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Medical Science Monitor Basic Research


Pulmonary Infarction due to Paget-Schroetter Syndrome and Nephrotic Syndrome

Challenging differential diagnosis, Unusual setting of medical care, Rare coexistence of disease or pathology

Laura C. Myers, Matthew D. Li, Sanjeeva Kalva, Peggy S. Lai

USA Division of Pulmonary/Critical Care, Massachusetts General Hospital, Boston, MA, USA

Am J Case Rep 2019; 20:1679-1683

DOI: 10.12659/AJCR.919141

Available online: 2019-11-15

Published: 2019-11-15


BACKGROUND: Risk factors for venous thromboembolism can include a combination of genetic, anatomic, and physiologic factors, some of which are modifiable. Patients presenting to the hospital with venous thromboembolism may have multiple risk factors that require testing beyond the initial admission labs and hypercoagulability screening panel.
CASE REPORT: We describe a right-handed patient who lifts weights for exercise, who presented with pulmonary infarcts and clot in the right superior vena cava/subclavian vein. These were due to a combination of 1) an acquired hypercoagulability from minimal change disease and 2) dynamic anatomic narrowing of the subclavian vein, which is known as Paget-Schroetter syndrome. Despite normal serum levels of antithrombin, protein C and S, his serum albumin was low, which prompted workup for proteinuria. Testing revealed nephrotic range proteinuria as well as dynamic occlusion of the right subclavian vein on magnetic resonance venography only when the patient lifted and externally rotated his arms.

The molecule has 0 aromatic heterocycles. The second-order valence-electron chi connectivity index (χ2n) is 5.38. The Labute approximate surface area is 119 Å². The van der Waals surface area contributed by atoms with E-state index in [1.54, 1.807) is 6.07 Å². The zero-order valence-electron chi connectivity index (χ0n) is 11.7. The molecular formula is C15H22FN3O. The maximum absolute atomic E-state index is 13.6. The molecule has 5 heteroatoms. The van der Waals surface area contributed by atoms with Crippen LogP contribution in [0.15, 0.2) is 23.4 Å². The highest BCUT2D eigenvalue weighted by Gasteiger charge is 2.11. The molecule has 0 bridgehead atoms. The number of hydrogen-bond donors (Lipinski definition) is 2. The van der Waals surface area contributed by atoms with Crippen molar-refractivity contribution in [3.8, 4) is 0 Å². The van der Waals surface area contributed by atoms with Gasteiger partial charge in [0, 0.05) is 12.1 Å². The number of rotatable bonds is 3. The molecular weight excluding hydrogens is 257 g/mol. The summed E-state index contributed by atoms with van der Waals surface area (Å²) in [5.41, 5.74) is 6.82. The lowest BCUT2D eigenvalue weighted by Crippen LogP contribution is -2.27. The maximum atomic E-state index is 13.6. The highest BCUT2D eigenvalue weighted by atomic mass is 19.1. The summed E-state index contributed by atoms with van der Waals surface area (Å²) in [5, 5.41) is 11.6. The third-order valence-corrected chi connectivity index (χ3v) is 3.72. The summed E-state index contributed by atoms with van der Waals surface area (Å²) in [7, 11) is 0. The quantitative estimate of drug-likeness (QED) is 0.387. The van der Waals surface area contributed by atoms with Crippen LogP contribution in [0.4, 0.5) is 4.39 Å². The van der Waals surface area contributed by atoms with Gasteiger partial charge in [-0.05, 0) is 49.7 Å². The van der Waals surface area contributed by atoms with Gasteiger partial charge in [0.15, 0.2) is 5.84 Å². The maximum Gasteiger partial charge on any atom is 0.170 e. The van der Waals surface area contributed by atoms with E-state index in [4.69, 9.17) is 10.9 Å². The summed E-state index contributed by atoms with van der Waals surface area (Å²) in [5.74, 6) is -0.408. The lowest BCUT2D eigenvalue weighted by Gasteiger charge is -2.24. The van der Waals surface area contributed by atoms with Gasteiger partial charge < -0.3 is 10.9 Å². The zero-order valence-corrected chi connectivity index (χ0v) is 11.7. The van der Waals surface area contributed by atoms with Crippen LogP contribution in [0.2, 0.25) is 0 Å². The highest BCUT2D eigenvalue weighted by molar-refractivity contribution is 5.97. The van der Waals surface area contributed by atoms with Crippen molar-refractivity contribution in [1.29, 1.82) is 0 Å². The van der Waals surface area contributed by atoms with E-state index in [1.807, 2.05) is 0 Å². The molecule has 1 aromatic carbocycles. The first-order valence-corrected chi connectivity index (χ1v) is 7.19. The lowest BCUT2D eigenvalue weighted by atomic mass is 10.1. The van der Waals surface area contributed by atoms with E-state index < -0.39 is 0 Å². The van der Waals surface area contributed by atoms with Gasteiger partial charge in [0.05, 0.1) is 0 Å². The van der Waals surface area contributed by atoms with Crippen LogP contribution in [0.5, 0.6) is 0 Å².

CONCLUSIONS: This case report highlights the need for a thorough history and physical examination, as well as additional testing in some patients beyond the initial admission laboratory tests and screening panel for hypercoagulability. Tests could include diagnostic imaging testing with provoking maneuvers, which can help elucidate dynamic physiology. Such testing, when appropriate, can help to inform the treatment plan and prevent recurrent thromboses.

Keywords: nephrotic syndrome, Pulmonary Embolism, Thrombophilia, Upper Extremity Deep Vein Thrombosis